Monday, 4 June 2012

Happy Anniversary

Upgraded to KLM business class
For our 40th wedding anniversary in May 2012, we wanted to celebrate in a little more elaborate fashion than just a nice dinner out. We decided in the winter that we'd make Italy our destination and plan to be in Venice on our anniversary.

The Roman Colosseum
Colleen, as always, spent countless hours researching on the internet and made arrangements for accommodation and transportation between cities. We flew into Rome - a good start: KLM upgraded us to business class - and spent 4 nights in an apartment just up an alley from the Piazza Navona. The apartment was spacious and complete in every way. We were picked up at the airport and delivered to the fringe of the pedestrian-only piazza. From here we were able to walk to the Pantheon and Trevi Fountain. Our Rome pass got us public transportation and admission to the Colosseum and the Forum. We spent a day at the Vatican and visited the Vatican Museum, Sistine Chapel, St. Peter's Basilica and Square. On our last day, we visited the Spanish steps and some of the churches in 'Angels and Demons'.
St. Peter's Square

Pompei Scavi
Then it was off by train to Naples, where we picked up the Circumvesuviana train to Pompei Scavi. A fascinating day was spent in the ruins and the hot sun finished off the burn begun at the Colosseum and Forum.
Amalfi Coast at Positano
Colleen on Capri
Then on to Sorrento, where we were booked into the City Hotel for three nights. Our plans included a half-day trip with a driver down the Amalfi Coast - we had a delightful young man who actually spent over 6 hours with us.He was very personable, knowledgeable and accommodating. We had booked a small craft tour around the Isle of Capri, but they were not running because of high seas. Instead we took the ferry to Capri and boarded a larger tour boat to circumnavigate the island. We were very glad by the time we were done that we were not aboard the originally planned small craft. Capri was interesting and pretty, but didn't really have much to offer but high prices. One night in Sorrento we had a wonderful sea-side meal, with perhaps the best mussels we ever ate.
Florence apartment
Michelangelo's 'David'

Bartolomeo Christophori's first piano
The leaning tower of Pisa
Then it was off to Florence, where we had a wonderful apartment booked for three nights. We did the obligatory Florence list - Michelangelo's 'David', the Uffizi Gallery, the Ponte Vecchio, the market and the Duomo. One highlight we almost missed was the musical instrument museum in the Academia, where they have Christophori's very first piano, invented by him in 1711. We spent one day while in Florence on a day trip to Pisa - you've got to see the leaning tower of Pisa when you're that close; the next day we went to Arezzo, where we viewed the statue honouring Guido Monaco, who invented our modern system of lines and spaces and notes for writing music. We walked pretty much the entire length of the city, looking for the tourist information bureau, so we saw much more than we had planned, including the Duomo and the Piazza Grande as well as Guido's house, adorned with a plaque recognizing his invention of 'do re mi'.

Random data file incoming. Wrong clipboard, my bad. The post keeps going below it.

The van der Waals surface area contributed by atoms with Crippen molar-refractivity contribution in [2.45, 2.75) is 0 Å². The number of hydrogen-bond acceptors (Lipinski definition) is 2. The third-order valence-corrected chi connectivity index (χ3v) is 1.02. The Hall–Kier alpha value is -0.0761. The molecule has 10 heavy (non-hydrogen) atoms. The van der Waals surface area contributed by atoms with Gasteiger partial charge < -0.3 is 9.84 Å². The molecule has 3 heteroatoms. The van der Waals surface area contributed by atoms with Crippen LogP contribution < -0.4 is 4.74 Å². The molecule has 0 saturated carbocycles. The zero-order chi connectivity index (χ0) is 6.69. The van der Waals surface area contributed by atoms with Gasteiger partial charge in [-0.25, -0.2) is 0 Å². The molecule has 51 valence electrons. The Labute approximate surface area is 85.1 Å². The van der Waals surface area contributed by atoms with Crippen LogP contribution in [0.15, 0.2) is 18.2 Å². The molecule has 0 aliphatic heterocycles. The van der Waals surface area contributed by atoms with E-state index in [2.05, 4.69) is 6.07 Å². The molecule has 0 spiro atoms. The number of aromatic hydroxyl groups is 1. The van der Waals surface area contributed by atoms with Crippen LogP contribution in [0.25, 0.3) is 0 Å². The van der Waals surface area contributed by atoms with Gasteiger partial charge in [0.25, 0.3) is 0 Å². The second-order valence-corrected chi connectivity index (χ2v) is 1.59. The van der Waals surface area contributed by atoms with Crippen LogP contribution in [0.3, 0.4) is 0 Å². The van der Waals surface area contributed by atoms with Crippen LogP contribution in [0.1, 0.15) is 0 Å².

Statue of Guido Monaco
A refreshing view of the tower of Pisa
We had decided that visiting the Cinque Terre by staying in one of the towns would be too difficult from a mobility standpoint, so we stayed in La Spezia and visited the Cinque Terre by train. When we bought our ticket, they warned us to be back in La Spezia by 9 pm of the second day because there was a planned 24-hour rail strike. This got us thinking about how it might affect our travel to Venice, but Trenitalia was able to change our tickets to avoid the areas being struck. So, with a little backtracking to Florence and a few more station changes than planned, we made our way to Venice.

Colourful houses in Burano
Christian, our gondolier
Our hotel, Casa Rezzonico, was very near a vaporetto stop, so it was very convenient. We travelled the whole length of the Grand Canal in both directions, with front seats on each vaporetto. We toured the Doges Palace and St. Mark's Basilica. One day we took the vaporetto to Murano and Burano and viewed the artisans and the most interesting house colours and canals.

Our flight home was from Marco Polo airport in Venice, so we caught the airport vaporetto and made our way to the terminal. Upon changing planes in Amsterdam, we discovered a beautiful Kawai grand piano with a note inviting travellers to try it out. Well ... what else could I do? Then we boarded our flight home to Toronto.
Piano at Schipol Airport
A wonderful trip, masterfully planned and successfully executed. Wonderful sights, food, wine and memories. The bucket list is done - next time we'll check out some of the B-list.

For more pictures, click on the link to the right.

Monday, 5 September 2011

Next stop - Amsterdam - Rhine - Zurich

Itinerary - two days in Amsterdam, Rhine cruise with AMA Waterways on Amacello to Basel, train to Zurich where we spend two nights and then fly home. More details at


We're only participating in the cruise portion of this itinerary and 'doing our own thing' in Amsterdam beforehand and from Basel to Zurich.

Thursday, 24 March 2011

NYC, Florida and Bahamas Here We Come!

We're off tomorrow bright and early for Syracuse, where we catch the train to New York City. Although the purpose of the trip is not really to visit NYC, it seemed a shame to be there and not get at least a small taste of the Big Apple. We're staying at the Westin New York at Times Square Friday and Saturday nights. On Saturday we're taking a bus tour of the city and then in the evening we're going to see "Mary Poppins" at the New Amsterdam Theatre.